The suffering endured by Filipinos during the Japanese occupation paralleled that of American troops in the region. Moreover, the Philippine Commonwealth experienced greater hardships during the war because of its status as a U.S. protectorate.
I'm still wondering if anyone can tell me what threat Germany was to the U.S. in 1941-42? Why "Russia First"??? Could it have been to help out Stalins regime at the expense of American lives? I just don't see the need for Europe first being in the U.S. strategic intrest at that time. I'd be happy if someone could explain to me how it was strategically better FOR THE USA to be involved in a European war when we were first attacked in the Pacific.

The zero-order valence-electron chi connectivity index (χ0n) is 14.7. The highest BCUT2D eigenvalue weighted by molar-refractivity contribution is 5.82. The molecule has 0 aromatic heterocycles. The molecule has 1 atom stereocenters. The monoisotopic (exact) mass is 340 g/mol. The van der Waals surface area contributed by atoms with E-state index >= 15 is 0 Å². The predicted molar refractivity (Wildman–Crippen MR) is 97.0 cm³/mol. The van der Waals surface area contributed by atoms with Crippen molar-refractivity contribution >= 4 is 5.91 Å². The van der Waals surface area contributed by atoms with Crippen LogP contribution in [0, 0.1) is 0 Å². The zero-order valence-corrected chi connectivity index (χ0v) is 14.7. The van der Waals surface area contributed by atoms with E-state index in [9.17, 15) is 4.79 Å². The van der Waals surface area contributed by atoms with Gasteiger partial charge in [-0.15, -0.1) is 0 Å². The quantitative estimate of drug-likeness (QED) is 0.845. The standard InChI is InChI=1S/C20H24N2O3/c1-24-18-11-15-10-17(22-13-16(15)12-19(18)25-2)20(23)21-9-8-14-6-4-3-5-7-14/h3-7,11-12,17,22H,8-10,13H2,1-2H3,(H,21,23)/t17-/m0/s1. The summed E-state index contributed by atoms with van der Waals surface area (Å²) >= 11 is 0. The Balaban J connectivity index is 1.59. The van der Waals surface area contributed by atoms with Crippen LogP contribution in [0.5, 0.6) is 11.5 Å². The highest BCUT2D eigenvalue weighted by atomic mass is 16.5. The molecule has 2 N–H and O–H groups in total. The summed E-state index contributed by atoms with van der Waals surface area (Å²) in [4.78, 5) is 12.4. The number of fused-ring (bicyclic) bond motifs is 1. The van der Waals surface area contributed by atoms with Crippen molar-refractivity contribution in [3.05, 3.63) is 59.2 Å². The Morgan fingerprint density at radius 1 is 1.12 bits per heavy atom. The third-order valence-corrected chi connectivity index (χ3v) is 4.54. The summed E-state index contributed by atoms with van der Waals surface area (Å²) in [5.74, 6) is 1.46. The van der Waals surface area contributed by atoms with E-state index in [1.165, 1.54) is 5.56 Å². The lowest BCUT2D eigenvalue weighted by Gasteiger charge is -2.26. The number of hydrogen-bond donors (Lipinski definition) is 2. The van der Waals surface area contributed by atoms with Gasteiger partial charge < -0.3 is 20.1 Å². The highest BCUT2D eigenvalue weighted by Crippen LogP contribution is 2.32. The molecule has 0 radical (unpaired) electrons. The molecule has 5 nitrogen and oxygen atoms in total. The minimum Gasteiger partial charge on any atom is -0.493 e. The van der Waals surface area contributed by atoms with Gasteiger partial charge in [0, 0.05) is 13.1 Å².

Churchill came away from the Atlantic Conference on August 14, 1941, observing the "astonishing depth of Roosevelt's intense desire for war." Before we entered the war, FDR sent a delegation to the Vatican to get the Pope to endorse Godless communism - he refused. With lend-lease, a.k.a. Lenin-lease, before Pearl Harbor FDR pressed his aides to allocate and speed shipments to the Soviet Union in the strongest possible way. FDR exerted frenetic personal devotion to the cause of lend-lease to the communists, distinctly favoring Russia over Britain (and US) and if you read page 549 volume 3 of The Secret Diaries of Harold Ickes, Ickes makes it clear that in a choice between England and Russia FDR would have abandoned England: "if the (public) attitude had been one of angry suspicion or even resentment, we would have been confronted with the alternative of abandoning Great Britian or accepting communism..." On August 1, 1941 FDR said about planes for Russia, "we must get 'em, even if it necessary to take from our own troops." Ickes said "we ought to come pretty close to stripping ourselves in view of Russian aid." The US sent 150 P-40's (the newest) when we were woefully short. In 1944 Churchill publicly complained about Britain being treated worse than the Soviet Union (in 1943 we sent 5,000 planes to Russia; overall we sent 20,000 planes and 400,000 trucks - twice as many as they had had before the war, 9 million pairs of boots, complete factories as part of $11 billion in aid that was never expected to be paid back). FDR's oil embargo of Japan forcing them South to take oil-rich Dutch Indonesia, is incomprehensible unless you realize FDR did it to relieve Japanese military threats to the Soviet Union.